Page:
Alabama quarterback AJ McCarron was also listed as a first-team member, as was Alabama left tackle Cyrus Kouandjio. Even with Florida State quarterback Jameis Winston winning the Walter Camp Award and being the overwhelming favorite to win the Heisman Trophy, he was listed as a second-team member behind McCarron.
As for the second team, Mississippi State offensive lineman Gabe Jackson and South Carolina defensive end Jadeveon Clowney both made the cut.
Interestingly enough, Auburn running back Tre Mason, who rushed for more than 1,600 yards and had 23 total touchdowns didn't make either team, despite being a Heisman finalist.
After Texas A&M’s Johnny Manziel became the first freshman to win the Heisman a year ago, it appears another freshman, Florida State’s Jameis Winston, is poised to take the trophy. But which quarterback had the better freshman campaign?
David Hale and Sam Khan Jr. take the debate to the Interwebs for your reading pleasure:
Take 1: Hale: Winston was consistent, even in biggest games
No matter what Winston accomplishes this season, there’s one thing Manziel will always have over him. Only one player can be the first freshman to win a Heisman, and that was Manziel. He was, to be sure, a worthy winner.
But beyond the history, the debate on which quarterback had the better freshman campaign is easy. It’s Winston.
And before anyone makes the strength-of-schedule argument, remember that Winston had a slightly higher adjusted QBR -- which takes into account myriad factors, including competition.
Sure, Manziel came out of nowhere to become a Heisman winner. But wasn’t there a lot more pressure on the much-hyped Winston to live up to those immense expectations?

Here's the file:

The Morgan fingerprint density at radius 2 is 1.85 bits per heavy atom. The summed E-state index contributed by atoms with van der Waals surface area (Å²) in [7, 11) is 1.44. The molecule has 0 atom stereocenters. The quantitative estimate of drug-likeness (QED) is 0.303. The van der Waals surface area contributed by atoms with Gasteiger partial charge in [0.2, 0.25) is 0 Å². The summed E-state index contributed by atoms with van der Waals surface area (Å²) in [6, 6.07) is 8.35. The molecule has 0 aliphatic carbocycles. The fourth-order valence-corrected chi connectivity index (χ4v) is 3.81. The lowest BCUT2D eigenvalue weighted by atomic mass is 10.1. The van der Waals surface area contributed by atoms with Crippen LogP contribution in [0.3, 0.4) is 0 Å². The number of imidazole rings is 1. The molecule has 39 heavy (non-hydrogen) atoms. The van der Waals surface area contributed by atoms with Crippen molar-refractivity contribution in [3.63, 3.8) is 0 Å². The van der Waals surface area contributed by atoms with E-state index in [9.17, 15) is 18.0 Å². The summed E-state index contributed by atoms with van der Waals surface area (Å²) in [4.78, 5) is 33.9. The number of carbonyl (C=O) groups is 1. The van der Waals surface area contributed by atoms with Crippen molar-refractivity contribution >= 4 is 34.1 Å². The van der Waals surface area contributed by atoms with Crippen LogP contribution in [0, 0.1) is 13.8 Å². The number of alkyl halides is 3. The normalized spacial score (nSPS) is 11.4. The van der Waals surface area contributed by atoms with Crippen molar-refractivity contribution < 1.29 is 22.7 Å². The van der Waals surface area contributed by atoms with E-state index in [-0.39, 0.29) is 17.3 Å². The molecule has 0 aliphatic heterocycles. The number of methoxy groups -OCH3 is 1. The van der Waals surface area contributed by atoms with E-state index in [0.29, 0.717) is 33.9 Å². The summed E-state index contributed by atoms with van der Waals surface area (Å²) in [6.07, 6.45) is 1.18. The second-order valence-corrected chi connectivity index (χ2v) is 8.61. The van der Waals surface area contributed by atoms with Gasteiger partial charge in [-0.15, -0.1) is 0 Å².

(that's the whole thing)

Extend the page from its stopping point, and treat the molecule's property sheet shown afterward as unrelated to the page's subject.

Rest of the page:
Then let’s look at how each player fared in his biggest games.
Manziel played six games against ranked teams, and he won four. He completed 67 percent of his throws -- same as Winston -- but the rest of his stats were utterly pedestrian. He averaged just 7.5 yards per attempt, threw for seven TDs and had five interceptions.
Winston, on the other hand, won all four of his games against ranked teams handily. He averaged 11.8 yards per attempt and threw for 12 touchdowns with five INTs.
Winston wasn’t only at his best in big games, he simply never had a bad game. Manziel struggled mightily against Florida and LSU.
And Winston has the edge in the most important statistic: wins. The Seminoles are 13-0 and playing in the BCS National Championship next month. Manziel's season was great and the Aggies were a surprising 11-2 last year, but they didn't even get to a BCS bowl. Their season ended in the AT&T Cotton Bowl.
OK, so now we get to the obvious check mark in Manziel’s corner: his legs.
Admittedly, there’s no comparison here, and Manziel’s ability to run is the great equalizer in this debate. But it’s hardly fair to penalize Winston for looking to throw before he looks to run.
Winston put together a highlight reel of big throws that followed miraculous escape acts. His numbers when under pressure were by far the best in the nation. He managed to extend plays, completing an absurd 16 of 21 passes with four touchdowns and 15 first downs on third-and-10 or longer.
Does that make up for Manziel’s 21 rushing TDs and 1,400 rushing yards? Probably not, but a quarterback's primary jobs are to make throws and win games. Winston was head and shoulders ahead of Manziel in both areas.
Take 2: Khan: Manziel did it all, against tougher teams
Winston has lived up to the hype and that's hard to do. In my opinion, he has been college football's most outstanding player in 2013. In every big game, he delivered and he led his team to the BCS title game.